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Gonorrhea - Symptoms - Treatments - Prevention


Updated May 16, 2014

According the the Centers for Disease Control (CDC), over 600,000 new cases of gonorrhea occur annually in the United States. For women this can have a particularly devastating effect on their reproductive health since women usually don't experience any symptoms. Women who are diagnosed with gonorrhea are also often found to have chlamydia. The CDC recommends that all women diagnosed with gonorrhea also receive treatment for chlamydia.

Often called "the clap," gonorrhea is caused by the Neisseria gonorrhea bacteria. This bacteria can be found in moist areas of the body including the vagina, penis, eyes, throat, and rectum. Infection can occur with contact to any of these areas. An infected person may also spread gonorrhea from one part of their body to another by touch. Gonorrhea can be spread through all forms of sexual activity including oral, vaginal, and rectal sex. Gonorrhea may be passed to newborns if their mother is infected when childbirth occurs.

Who gets gonorrhea?

Although any sexually active person can get gonorrhea, it is most prevalent among those from 15 to 30. Women who have vaginal intercourse with an infected man have a 60 to 90 percent chance of becoming infected; while men who have vaginal sex with an infected woman have a significantly lower 30 to 50 percent chance of becoming infected by this sexually transmitted disease.

What are the reproductive health risks to women who get gonorrhea?

"Infections due to Neisseria gonorrhoea, like those due to Chlamydia trachomatis, remain a major cause of pelvic inflammatory disease, tubal infertility, ectopic pregnancy, and chronic pelvic pain in the United States." Additionally, according to the CDC's 2006 Surveillance report on gonorrhea, "epidemiologic and biologic studies provide strong evidence that gonococcal infections facilitate the transmission of HIV infection."

The Bartholin's glands may cause problems for women with gonorrhea. The ducts can become blocked and swell until a sore is formed. If this happens the lower area of the vulva will turn red on the infected side. If the infection is allowed to spread, gonorrhea can affect the uterus by significantly raising the risk that pelvic inflammatory disease (PID) may occur.

What are the symptoms of gonorrhea?

The symptoms of genital gonorrhea differ in men and women.

The cervix is primarily affected in women diagnosed with gonnorhea. However, untreated gonorrhea can spread to the uterus and fallopian tubes. Unfortunately, the symptoms of gonorrhea in women often go unnoticed. When women do experience symptoms, they may include:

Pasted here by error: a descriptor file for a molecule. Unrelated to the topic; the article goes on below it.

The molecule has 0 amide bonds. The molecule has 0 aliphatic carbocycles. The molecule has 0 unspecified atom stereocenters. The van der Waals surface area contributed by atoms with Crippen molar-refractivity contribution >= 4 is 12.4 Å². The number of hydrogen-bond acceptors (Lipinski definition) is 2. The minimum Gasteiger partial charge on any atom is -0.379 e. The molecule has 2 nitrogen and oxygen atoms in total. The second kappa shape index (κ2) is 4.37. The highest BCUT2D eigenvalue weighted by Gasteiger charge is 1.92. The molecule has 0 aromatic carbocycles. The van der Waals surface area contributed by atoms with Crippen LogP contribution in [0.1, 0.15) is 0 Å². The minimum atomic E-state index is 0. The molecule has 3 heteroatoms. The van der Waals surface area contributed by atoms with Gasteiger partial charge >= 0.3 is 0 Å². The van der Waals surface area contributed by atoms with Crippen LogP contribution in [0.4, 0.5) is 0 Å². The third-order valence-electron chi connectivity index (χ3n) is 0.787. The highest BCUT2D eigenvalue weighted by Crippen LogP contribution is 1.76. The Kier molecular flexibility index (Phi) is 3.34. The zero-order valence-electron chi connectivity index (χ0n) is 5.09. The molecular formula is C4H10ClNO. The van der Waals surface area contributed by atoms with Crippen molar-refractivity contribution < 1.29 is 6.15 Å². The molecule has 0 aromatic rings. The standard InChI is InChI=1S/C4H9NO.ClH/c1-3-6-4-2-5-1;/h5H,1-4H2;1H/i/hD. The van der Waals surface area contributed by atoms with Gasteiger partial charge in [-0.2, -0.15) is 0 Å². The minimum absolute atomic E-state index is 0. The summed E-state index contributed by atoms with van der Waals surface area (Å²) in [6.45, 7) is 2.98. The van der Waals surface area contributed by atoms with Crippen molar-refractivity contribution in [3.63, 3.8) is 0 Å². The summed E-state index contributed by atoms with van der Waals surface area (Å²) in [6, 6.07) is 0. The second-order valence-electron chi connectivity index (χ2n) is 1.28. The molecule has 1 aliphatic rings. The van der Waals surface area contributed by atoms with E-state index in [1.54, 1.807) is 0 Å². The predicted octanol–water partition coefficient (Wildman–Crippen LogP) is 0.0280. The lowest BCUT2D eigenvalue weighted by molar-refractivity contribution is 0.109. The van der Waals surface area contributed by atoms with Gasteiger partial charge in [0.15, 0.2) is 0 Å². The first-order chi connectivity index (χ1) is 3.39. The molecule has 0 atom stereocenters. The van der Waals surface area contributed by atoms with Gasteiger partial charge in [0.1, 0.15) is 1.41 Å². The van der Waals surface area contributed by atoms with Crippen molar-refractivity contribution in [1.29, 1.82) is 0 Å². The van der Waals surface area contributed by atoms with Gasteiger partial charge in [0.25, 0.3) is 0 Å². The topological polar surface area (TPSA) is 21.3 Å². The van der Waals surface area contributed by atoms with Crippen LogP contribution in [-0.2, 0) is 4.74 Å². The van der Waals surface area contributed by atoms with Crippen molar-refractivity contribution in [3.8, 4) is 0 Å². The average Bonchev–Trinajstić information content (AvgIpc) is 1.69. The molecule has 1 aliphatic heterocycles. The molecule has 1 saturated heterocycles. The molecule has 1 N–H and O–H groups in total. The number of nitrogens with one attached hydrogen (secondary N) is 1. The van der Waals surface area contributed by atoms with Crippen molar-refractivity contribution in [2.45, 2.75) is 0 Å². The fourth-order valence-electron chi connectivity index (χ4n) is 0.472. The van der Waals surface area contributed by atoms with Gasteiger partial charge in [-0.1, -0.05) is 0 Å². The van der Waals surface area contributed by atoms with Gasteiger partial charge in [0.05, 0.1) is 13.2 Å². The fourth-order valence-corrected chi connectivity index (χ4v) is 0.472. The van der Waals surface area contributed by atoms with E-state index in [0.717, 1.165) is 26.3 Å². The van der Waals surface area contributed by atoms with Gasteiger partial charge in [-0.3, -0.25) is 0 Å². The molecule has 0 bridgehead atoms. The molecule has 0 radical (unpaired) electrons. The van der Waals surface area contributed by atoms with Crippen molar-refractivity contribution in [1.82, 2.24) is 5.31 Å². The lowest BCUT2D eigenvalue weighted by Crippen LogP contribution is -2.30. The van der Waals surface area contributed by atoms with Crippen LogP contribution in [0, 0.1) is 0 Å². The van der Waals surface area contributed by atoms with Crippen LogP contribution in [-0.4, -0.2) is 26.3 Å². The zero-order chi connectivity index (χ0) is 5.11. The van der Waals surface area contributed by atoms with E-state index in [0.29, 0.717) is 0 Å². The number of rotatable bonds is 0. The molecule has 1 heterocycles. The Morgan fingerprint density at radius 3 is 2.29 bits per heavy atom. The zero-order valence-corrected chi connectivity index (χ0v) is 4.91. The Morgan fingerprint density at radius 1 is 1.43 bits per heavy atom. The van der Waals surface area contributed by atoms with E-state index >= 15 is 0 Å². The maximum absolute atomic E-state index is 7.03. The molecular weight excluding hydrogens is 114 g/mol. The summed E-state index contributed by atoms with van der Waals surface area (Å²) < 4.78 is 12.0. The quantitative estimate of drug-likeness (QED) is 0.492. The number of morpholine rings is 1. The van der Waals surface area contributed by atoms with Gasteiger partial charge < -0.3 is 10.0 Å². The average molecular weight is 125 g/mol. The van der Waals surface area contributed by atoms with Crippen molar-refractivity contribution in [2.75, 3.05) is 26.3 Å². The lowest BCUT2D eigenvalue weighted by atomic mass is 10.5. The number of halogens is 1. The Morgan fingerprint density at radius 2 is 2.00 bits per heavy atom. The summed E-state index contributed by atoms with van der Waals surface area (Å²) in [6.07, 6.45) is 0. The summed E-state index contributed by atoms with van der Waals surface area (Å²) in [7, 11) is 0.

So how can you know if a man is possibly infected with gonnorhea? About 20 percent of the time, you won't see anything that you can recognize as a symptom of gonorrhea in a man. However, when symptoms of gonorrhea are present in men they can include:

  • a yellow pus-like discharge from the tip of the penis
  • stinging during urination
  • frequent urination
  • blood in the urine
  • swelling of the glands in the groin
  • the head of the penis may turn red

When either women or men experience gonorrhea infection in the throat or rectum, symptoms such as pain, swelling, and discharge often occur.

What are the treatments for gonorrhea?

The CDC recommends several treatment options which include:

  • Cefixime 400 mg orally in a single dose,
  • Ceftriaxone 125 mg IM in a single dose,
  • Ciprofloxacin 500 mg orally in a single dose,
  • Ofloxacin 400 mg orally in a single dose, PLUS Azithromycin 1 g orally in a single dose,
  • Doxycycline 100 mg orally twice a day for 7 days

Patients who are unable to tolerate these treatments can be offered alternative pharmaceutical treatments.

How to prevent gonorrhea and other sexually transmitted diseases...

Condoms provide your best protection against gonorrhea and other sexually transmitted diseases. Of course you have to know how to use a male condom , or you can choose to use the female condom-- just don't try using both a male and female condom at the same time. Remember, everyone who is not in a monogamous long-term relationship needs to protect themselves by practicing safe sex routinely.

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